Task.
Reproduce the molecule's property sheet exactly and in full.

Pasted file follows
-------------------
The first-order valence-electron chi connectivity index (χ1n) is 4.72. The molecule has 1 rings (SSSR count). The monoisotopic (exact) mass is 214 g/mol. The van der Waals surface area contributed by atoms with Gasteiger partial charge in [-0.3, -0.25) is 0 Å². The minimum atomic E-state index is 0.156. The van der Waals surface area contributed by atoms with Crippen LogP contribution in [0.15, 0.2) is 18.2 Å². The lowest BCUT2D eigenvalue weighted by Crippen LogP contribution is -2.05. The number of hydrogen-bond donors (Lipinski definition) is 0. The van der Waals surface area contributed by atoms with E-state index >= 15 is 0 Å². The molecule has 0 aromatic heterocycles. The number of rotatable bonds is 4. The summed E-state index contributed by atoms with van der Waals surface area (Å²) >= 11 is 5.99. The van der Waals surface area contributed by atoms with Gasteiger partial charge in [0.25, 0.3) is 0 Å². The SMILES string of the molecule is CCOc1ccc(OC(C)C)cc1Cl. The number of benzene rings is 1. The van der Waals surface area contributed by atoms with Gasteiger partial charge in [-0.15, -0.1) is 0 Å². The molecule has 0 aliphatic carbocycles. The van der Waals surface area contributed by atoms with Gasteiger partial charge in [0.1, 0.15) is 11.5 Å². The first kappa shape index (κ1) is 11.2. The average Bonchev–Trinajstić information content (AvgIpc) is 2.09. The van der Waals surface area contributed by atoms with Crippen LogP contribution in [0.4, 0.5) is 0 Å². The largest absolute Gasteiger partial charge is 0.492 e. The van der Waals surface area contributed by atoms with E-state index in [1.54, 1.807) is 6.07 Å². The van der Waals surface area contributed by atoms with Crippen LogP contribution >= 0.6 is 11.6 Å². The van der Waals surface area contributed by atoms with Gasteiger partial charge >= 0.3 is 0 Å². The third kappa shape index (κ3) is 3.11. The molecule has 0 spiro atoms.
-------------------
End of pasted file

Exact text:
The first-order valence-electron chi connectivity index (χ1n) is 4.72. The molecule has 1 rings (SSSR count). The monoisotopic (exact) mass is 214 g/mol. The van der Waals surface area contributed by atoms with Gasteiger partial charge in [-0.3, -0.25) is 0 Å². The minimum atomic E-state index is 0.156. The van der Waals surface area contributed by atoms with Crippen LogP contribution in [0.15, 0.2) is 18.2 Å². The lowest BCUT2D eigenvalue weighted by Crippen LogP contribution is -2.05. The number of hydrogen-bond donors (Lipinski definition) is 0. The van der Waals surface area contributed by atoms with E-state index >= 15 is 0 Å². The molecule has 0 aromatic heterocycles. The number of rotatable bonds is 4. The summed E-state index contributed by atoms with van der Waals surface area (Å²) >= 11 is 5.99. The van der Waals surface area contributed by atoms with Gasteiger partial charge in [0.25, 0.3) is 0 Å². The SMILES string of the molecule is CCOc1ccc(OC(C)C)cc1Cl. The number of benzene rings is 1. The van der Waals surface area contributed by atoms with Gasteiger partial charge in [-0.15, -0.1) is 0 Å². The molecule has 0 aliphatic carbocycles. The van der Waals surface area contributed by atoms with Gasteiger partial charge in [0.1, 0.15) is 11.5 Å². The first kappa shape index (κ1) is 11.2. The average Bonchev–Trinajstić information content (AvgIpc) is 2.09. The van der Waals surface area contributed by atoms with Crippen LogP contribution in [0.4, 0.5) is 0 Å². The largest absolute Gasteiger partial charge is 0.492 e. The van der Waals surface area contributed by atoms with E-state index in [1.54, 1.807) is 6.07 Å². The van der Waals surface area contributed by atoms with Crippen LogP contribution >= 0.6 is 11.6 Å². The van der Waals surface area contributed by atoms with Gasteiger partial charge >= 0.3 is 0 Å². The third kappa shape index (κ3) is 3.11. The molecule has 0 spiro atoms.